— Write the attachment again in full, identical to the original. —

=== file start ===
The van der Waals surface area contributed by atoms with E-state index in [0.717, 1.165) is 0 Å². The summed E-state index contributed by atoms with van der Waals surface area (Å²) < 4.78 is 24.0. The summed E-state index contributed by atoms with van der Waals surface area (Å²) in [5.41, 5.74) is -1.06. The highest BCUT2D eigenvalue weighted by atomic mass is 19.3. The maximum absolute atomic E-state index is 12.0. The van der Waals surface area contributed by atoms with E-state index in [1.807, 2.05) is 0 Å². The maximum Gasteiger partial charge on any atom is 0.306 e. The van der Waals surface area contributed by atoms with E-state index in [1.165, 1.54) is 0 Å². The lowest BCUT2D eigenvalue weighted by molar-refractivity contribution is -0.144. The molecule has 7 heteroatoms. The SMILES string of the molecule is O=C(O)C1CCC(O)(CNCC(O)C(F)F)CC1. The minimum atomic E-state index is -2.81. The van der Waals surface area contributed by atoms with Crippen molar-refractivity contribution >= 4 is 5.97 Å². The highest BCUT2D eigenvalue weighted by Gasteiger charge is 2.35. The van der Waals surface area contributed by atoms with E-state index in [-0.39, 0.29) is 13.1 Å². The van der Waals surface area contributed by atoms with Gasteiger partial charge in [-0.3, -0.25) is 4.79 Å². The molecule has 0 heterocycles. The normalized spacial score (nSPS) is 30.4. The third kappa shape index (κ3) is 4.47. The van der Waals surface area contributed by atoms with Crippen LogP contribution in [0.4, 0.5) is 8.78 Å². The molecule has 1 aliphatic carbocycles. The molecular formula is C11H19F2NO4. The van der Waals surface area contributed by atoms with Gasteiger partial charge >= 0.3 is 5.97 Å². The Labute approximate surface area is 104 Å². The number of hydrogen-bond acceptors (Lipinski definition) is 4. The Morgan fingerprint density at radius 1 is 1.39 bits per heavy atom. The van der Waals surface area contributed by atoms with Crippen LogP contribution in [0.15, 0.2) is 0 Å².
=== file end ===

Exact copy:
The van der Waals surface area contributed by atoms with E-state index in [0.717, 1.165) is 0 Å². The summed E-state index contributed by atoms with van der Waals surface area (Å²) < 4.78 is 24.0. The summed E-state index contributed by atoms with van der Waals surface area (Å²) in [5.41, 5.74) is -1.06. The highest BCUT2D eigenvalue weighted by atomic mass is 19.3. The maximum absolute atomic E-state index is 12.0. The van der Waals surface area contributed by atoms with E-state index in [1.807, 2.05) is 0 Å². The maximum Gasteiger partial charge on any atom is 0.306 e. The van der Waals surface area contributed by atoms with E-state index in [1.165, 1.54) is 0 Å². The lowest BCUT2D eigenvalue weighted by molar-refractivity contribution is -0.144. The molecule has 7 heteroatoms. The SMILES string of the molecule is O=C(O)C1CCC(O)(CNCC(O)C(F)F)CC1. The minimum atomic E-state index is -2.81. The van der Waals surface area contributed by atoms with Crippen molar-refractivity contribution >= 4 is 5.97 Å². The highest BCUT2D eigenvalue weighted by Gasteiger charge is 2.35. The van der Waals surface area contributed by atoms with E-state index in [-0.39, 0.29) is 13.1 Å². The van der Waals surface area contributed by atoms with Gasteiger partial charge in [-0.3, -0.25) is 4.79 Å². The molecule has 0 heterocycles. The normalized spacial score (nSPS) is 30.4. The third kappa shape index (κ3) is 4.47. The van der Waals surface area contributed by atoms with Crippen LogP contribution in [0.4, 0.5) is 8.78 Å². The molecule has 1 aliphatic carbocycles. The molecular formula is C11H19F2NO4. The van der Waals surface area contributed by atoms with Gasteiger partial charge >= 0.3 is 5.97 Å². The Labute approximate surface area is 104 Å². The number of hydrogen-bond acceptors (Lipinski definition) is 4. The Morgan fingerprint density at radius 1 is 1.39 bits per heavy atom. The van der Waals surface area contributed by atoms with Crippen LogP contribution in [0.15, 0.2) is 0 Å².